ATLANTA, Aug. 18 (UPI) -- Despite the longstanding recommendation that pregnant women get vaccinated for influenza, vaccination levels were low prior to 2009/2010, U.S. officials say.
The Centers for Disease Control and Prevention's Morbidity and Mortality Weekly Report says vaccinating pregnant women for influenza protects both the women and their infants, especially infants younger than 6 months who are not old enough to get influenza vaccination.
"During the 2009/2010 season, about half of pregnant women were vaccinated, and this level was sustained during the 2010/2011 season at 49 percent," the report says. "However, women who were offered influenza vaccination by a healthcare provider were five times more likely to be vaccinated than women who didn't receive an offer from a provider."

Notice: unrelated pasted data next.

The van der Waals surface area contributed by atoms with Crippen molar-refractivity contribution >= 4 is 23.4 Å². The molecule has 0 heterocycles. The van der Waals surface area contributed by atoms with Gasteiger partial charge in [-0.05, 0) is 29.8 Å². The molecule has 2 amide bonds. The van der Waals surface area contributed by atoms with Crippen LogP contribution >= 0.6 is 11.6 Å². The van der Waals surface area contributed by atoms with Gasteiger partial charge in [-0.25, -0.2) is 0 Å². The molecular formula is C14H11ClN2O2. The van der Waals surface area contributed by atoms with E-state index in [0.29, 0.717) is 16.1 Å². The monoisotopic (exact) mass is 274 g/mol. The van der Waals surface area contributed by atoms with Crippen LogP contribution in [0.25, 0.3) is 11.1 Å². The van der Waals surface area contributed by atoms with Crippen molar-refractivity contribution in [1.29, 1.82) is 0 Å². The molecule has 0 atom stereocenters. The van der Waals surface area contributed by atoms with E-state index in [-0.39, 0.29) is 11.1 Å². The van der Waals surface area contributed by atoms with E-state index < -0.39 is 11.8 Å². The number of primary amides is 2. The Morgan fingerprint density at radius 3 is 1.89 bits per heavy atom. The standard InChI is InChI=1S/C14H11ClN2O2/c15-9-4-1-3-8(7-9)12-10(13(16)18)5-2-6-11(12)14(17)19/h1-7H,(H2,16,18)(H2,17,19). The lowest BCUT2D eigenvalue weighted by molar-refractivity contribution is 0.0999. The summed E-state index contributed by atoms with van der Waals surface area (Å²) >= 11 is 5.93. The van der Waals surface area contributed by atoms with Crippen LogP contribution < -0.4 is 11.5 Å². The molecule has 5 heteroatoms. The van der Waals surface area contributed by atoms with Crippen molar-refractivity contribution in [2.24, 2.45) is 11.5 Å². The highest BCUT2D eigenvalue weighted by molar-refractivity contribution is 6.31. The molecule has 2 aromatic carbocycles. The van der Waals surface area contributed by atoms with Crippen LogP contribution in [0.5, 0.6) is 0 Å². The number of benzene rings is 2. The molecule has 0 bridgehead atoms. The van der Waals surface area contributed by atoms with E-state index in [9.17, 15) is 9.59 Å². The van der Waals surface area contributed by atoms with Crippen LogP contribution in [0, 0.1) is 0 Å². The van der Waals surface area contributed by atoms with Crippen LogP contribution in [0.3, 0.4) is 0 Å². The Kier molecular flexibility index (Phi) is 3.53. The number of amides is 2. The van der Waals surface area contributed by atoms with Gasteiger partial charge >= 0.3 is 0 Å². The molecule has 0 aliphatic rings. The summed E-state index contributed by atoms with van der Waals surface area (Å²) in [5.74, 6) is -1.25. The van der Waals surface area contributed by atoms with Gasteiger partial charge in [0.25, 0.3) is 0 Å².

Four out of 10 women in this survey were asked to have a flu shot, the report says.
"Healthcare providers need to strongly recommend and offer inactivated influenza vaccination to their pregnant patients to protect both women and their infants," health officials say.
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